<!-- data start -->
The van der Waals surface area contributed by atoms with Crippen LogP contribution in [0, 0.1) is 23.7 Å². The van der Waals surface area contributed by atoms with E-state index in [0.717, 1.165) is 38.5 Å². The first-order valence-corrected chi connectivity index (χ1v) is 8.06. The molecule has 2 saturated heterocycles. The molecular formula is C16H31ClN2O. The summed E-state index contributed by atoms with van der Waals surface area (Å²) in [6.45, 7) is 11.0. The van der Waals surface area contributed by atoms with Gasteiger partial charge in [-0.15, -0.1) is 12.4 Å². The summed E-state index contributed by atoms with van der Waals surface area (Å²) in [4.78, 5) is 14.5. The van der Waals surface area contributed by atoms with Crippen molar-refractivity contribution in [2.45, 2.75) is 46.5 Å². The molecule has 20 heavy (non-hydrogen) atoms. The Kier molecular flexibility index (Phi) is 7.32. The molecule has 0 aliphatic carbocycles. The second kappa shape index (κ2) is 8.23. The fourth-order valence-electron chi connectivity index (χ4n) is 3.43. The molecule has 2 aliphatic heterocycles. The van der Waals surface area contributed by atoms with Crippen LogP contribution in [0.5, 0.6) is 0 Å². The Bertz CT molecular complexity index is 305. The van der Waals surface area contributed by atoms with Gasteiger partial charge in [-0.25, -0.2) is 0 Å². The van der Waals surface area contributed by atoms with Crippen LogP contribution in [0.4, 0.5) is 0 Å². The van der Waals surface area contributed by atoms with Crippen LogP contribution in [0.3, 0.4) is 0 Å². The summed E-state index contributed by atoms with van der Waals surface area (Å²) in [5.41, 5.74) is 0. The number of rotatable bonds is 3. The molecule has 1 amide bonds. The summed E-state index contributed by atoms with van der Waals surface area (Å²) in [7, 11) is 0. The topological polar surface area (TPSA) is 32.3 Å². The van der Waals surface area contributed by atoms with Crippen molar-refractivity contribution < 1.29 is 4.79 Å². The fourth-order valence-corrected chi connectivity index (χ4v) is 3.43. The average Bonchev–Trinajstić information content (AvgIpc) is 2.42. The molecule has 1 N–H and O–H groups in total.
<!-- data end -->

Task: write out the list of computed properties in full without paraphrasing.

The van der Waals surface area contributed by atoms with Crippen LogP contribution in [0, 0.1) is 23.7 Å². The van der Waals surface area contributed by atoms with E-state index in [0.717, 1.165) is 38.5 Å². The first-order valence-corrected chi connectivity index (χ1v) is 8.06. The molecule has 2 saturated heterocycles. The molecular formula is C16H31ClN2O. The summed E-state index contributed by atoms with van der Waals surface area (Å²) in [6.45, 7) is 11.0. The van der Waals surface area contributed by atoms with Gasteiger partial charge in [-0.15, -0.1) is 12.4 Å². The summed E-state index contributed by atoms with van der Waals surface area (Å²) in [4.78, 5) is 14.5. The van der Waals surface area contributed by atoms with Crippen molar-refractivity contribution in [2.45, 2.75) is 46.5 Å². The molecule has 20 heavy (non-hydrogen) atoms. The Kier molecular flexibility index (Phi) is 7.32. The molecule has 0 aliphatic carbocycles. The second kappa shape index (κ2) is 8.23. The fourth-order valence-electron chi connectivity index (χ4n) is 3.43. The molecule has 2 aliphatic heterocycles. The van der Waals surface area contributed by atoms with Crippen LogP contribution in [0.5, 0.6) is 0 Å². The Bertz CT molecular complexity index is 305. The van der Waals surface area contributed by atoms with Gasteiger partial charge in [-0.25, -0.2) is 0 Å². The van der Waals surface area contributed by atoms with Crippen LogP contribution in [0.4, 0.5) is 0 Å². The van der Waals surface area contributed by atoms with Crippen LogP contribution in [0.3, 0.4) is 0 Å². The summed E-state index contributed by atoms with van der Waals surface area (Å²) in [5.41, 5.74) is 0. The number of rotatable bonds is 3. The molecule has 1 amide bonds. The summed E-state index contributed by atoms with van der Waals surface area (Å²) in [7, 11) is 0. The topological polar surface area (TPSA) is 32.3 Å². The van der Waals surface area contributed by atoms with Crippen molar-refractivity contribution < 1.29 is 4.79 Å². The fourth-order valence-corrected chi connectivity index (χ4v) is 3.43. The average Bonchev–Trinajstić information content (AvgIpc) is 2.42. The molecule has 1 N–H and O–H groups in total.